Unpredictable times could bring positives. I’m exasperated by the Remoaners. They should heed Albert Einstein’s wise words: “Out of clutter, find simplicity. From discord, find harmony. In the middle of difficulty lies opportunity.”
There’s plenty of clutter on our farm, which sometimes proves useful. I like a simple life. The menfolk and dogs between them provide discord and harmony. I’m convinced opportunity is here somewhere, if only I could find it.
It won’t be easy but our politicians do need to knuckle down and create a tailor made system for the UK. The result will I hope be more functional than the present model. Catering for 28 diverse European Union member states in a “one size fits all” situation isn’t working.
A weak pound is helping our export trade. It’s increasing our competitiveness and encouraging tourism. Imports will be more expensive but perhaps that’ll make people look closer to home for products, resulting in new industry starting up within the UK. Let’s take pride in the quality products that we produce here and start believing in our capabilities to make Brexit work.
Tesco has presented itself as the shoppers’ hero by making public its row with Unilever over the pricing of Marmite. Details of their agreement haven’t been revealed. I wonder who took the hit! Low prices at whose expense? Supermarkets are renowned for flexing their muscles with suppliers. The introduction of the national living wage combined with sterling’s depreciation means inflation and higher costs are on the horizon for everyone. There’s no room for greed within the food chain: everyone requires a margin for survival. Consumers need to be able to afford food and retailers should understand that producers can’t sustain supplying goods below the cost of production.
It’s crazy that primary producers and farmers are not covered by the groceries supply code of practice. This code applies to the ten largest UK supermarkets. It helps prevent practices that negatively impact on direct supermarket suppliers. The groceries code adjudicator’s role is currently under statutory review. Evidence is being gathered to support the need to extend the adjudicator’s remit down the food chain giving better protection for indirect suppliers to supermarkets. I hope it’s successful in securing fairer deals for suppliers of all sizes when trading with the most powerful supermarkets.
Farmers are used to dealing with unpredictability. You might wake up in the morning thinking that you’ve organised your day, but that doesn’t mean it will go according to plan. The weather, animal moods and machinery breakdowns can put a spanner in the works! Farmers need to be adaptable and reactive to problems as they arise. I like this aspect of our job: rising to the challenges and figuring out ways around it can be fun. It’s much more satisfying completing a task if you’ve had a few hiccups along the way.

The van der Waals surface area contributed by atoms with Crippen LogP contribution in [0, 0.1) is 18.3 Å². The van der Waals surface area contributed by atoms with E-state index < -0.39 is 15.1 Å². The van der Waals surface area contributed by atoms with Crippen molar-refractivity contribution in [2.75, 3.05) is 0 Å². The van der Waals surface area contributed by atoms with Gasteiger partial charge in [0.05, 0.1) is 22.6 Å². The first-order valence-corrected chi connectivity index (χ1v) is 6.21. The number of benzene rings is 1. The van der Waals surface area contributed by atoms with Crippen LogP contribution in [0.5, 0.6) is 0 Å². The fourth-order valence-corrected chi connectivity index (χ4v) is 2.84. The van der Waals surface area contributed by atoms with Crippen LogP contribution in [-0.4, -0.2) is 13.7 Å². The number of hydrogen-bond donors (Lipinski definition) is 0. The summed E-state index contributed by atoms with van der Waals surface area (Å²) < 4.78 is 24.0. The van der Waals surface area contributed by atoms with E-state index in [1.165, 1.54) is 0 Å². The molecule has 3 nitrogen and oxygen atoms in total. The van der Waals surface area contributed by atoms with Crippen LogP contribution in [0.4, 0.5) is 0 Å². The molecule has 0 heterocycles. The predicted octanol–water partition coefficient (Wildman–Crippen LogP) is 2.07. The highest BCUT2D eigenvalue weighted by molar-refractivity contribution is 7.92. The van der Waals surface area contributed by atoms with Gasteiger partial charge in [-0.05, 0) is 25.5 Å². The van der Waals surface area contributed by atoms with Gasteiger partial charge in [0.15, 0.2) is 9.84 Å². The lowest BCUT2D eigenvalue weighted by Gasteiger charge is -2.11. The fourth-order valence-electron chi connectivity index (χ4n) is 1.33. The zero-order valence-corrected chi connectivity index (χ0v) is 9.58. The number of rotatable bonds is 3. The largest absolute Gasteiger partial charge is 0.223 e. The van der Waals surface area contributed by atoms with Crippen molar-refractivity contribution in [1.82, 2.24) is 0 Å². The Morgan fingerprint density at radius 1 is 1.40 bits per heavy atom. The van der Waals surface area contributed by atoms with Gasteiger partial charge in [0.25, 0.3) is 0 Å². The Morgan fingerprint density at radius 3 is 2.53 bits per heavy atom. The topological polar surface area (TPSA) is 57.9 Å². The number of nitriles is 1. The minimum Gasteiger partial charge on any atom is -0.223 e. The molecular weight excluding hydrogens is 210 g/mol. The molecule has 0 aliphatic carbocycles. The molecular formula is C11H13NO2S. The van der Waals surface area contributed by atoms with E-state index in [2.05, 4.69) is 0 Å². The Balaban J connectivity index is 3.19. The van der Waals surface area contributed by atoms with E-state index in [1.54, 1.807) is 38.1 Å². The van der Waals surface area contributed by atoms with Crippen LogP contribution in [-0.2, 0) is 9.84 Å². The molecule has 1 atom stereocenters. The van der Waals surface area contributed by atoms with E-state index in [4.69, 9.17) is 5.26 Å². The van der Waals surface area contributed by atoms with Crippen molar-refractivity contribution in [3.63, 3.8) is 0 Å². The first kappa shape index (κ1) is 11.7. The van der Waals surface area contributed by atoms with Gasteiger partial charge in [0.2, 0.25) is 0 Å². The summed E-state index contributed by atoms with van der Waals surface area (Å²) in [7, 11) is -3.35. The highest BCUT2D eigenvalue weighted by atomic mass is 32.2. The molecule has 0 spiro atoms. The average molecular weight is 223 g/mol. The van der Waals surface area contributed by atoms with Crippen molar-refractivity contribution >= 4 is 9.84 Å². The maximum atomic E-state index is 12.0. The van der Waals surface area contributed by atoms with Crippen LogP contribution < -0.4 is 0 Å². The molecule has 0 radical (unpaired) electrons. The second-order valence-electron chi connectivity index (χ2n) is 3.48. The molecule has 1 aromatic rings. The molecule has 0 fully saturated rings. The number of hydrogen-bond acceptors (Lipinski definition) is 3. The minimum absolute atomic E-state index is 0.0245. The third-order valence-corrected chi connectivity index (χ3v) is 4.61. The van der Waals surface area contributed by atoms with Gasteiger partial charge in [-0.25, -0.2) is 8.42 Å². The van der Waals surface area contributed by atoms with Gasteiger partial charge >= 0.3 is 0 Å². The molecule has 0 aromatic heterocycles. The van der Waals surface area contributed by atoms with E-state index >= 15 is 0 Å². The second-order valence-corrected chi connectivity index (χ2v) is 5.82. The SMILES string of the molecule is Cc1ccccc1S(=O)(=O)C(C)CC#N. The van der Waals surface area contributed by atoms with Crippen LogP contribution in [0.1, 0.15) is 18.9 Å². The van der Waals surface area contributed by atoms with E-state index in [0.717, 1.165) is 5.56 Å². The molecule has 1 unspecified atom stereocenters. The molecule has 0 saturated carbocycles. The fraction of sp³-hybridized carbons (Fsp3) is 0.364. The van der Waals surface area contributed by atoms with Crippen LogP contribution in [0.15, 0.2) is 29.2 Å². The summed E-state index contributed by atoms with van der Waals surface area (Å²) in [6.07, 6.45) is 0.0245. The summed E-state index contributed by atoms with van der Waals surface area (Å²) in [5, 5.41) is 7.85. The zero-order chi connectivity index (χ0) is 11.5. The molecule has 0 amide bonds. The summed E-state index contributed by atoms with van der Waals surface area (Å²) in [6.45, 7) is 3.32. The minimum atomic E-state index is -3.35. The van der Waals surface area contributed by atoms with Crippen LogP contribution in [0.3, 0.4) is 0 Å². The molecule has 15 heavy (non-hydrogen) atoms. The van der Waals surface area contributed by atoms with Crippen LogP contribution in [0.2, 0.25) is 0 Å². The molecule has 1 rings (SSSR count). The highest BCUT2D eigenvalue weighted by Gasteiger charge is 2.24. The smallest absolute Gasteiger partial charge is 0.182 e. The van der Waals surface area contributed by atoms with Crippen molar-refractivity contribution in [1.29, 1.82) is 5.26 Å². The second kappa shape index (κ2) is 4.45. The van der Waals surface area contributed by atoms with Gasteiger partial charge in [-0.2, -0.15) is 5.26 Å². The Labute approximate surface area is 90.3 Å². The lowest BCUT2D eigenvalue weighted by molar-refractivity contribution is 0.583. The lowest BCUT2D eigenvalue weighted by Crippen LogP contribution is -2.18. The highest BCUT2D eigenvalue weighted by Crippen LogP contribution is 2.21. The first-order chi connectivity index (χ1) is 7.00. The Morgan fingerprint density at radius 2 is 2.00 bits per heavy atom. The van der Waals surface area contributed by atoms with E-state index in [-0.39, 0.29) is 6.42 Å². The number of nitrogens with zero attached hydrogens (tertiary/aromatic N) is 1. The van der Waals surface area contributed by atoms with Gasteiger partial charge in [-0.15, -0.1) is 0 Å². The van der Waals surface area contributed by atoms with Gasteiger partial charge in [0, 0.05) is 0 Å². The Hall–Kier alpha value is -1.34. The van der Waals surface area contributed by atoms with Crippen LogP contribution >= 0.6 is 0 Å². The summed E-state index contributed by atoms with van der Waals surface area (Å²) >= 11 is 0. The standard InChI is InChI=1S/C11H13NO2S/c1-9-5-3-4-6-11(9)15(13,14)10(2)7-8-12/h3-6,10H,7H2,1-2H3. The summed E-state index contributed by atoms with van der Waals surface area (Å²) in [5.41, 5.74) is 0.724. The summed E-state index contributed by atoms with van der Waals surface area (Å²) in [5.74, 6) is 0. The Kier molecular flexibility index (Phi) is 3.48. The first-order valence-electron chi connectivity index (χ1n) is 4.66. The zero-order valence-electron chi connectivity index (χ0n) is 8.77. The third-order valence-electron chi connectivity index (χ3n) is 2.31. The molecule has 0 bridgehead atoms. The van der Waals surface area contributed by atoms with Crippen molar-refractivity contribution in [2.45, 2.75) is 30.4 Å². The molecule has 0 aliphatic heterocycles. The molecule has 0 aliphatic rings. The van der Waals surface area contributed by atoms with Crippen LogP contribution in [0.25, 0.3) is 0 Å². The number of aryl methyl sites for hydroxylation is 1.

Maybe that’s why I enjoyed working in the emergency unit, never knowing what I’d be dealing with next. I remember a night when an ambulance crew, accompanied by five burly policemen, brought in a handcuffed youth who was high on drugs. This client proved to be a difficult patient, alternating between extreme violence and a semiconscious state from which he occasionally reared up. When he settled, the police searched and uncuffed him before withdrawing.
A young female doctor and myself went over, pulled around the screens and began to attend to him. The doctor asked me to roll him onto his other side and as I did so, I saw a glint of steel. I reached down and withdrew a nine inch bladed knife tucked down his sock. The doctor was horrified and the police incredulous as I silently handed the knife over to them.
Farming has its own dramas such as the day we extracted a bullock from the river, towing it out using our pickup truck. Before we could remove the ropes the animal lost the plot and went for us. We hopped into the back of the truck with the crazed animal running round battering the vehicle it was attached to. Far from being grateful to us for saving its life, revenge was its reaction to the trauma. It was a case of living dangerously: eventually the animal calmed down and the ropes were removed. The insurance assessor declared our truck a right off. But it continues to pass its MOT and it’s got oodles of character. It may not be the smartest looking vehicle but it did save our lives, so we’re still using it.
The woodland is putting on a beautiful display of autumn colours. Bizarrely in our garden we’ve got pretty rose buds forming and some of my raspberry bushes are laden with berries. On the farm, grass seeds and stubble turnips are coming back. I’m catching rare glimpses of my other half whose tractors are seeing rather more of him than I am.
While he was calibrating his drill I reminded him of the saying “one for the rook, one for the crow, one to die and one to grow.” He assured me that he’d taken all that into account. The winter corn sowing is completed now and hedge cutting is high on his agenda. “The Boy” has done well ferrying bales home. Knowledge exchange between us and the younger generation is a work in progress.
My hens the Henriettas are predictable. Eleven dutifully lay eggs before nine o’clock but number 12 has a more relaxed approach to life, never laying until the afternoon. During the nights, they perch in an old horse trailer. In the mornings, when you let them out, one always insists on perching on top of the ramp and when it’s lowered she launches herself into the air. I think she’d enjoy a trip to Alton Towers.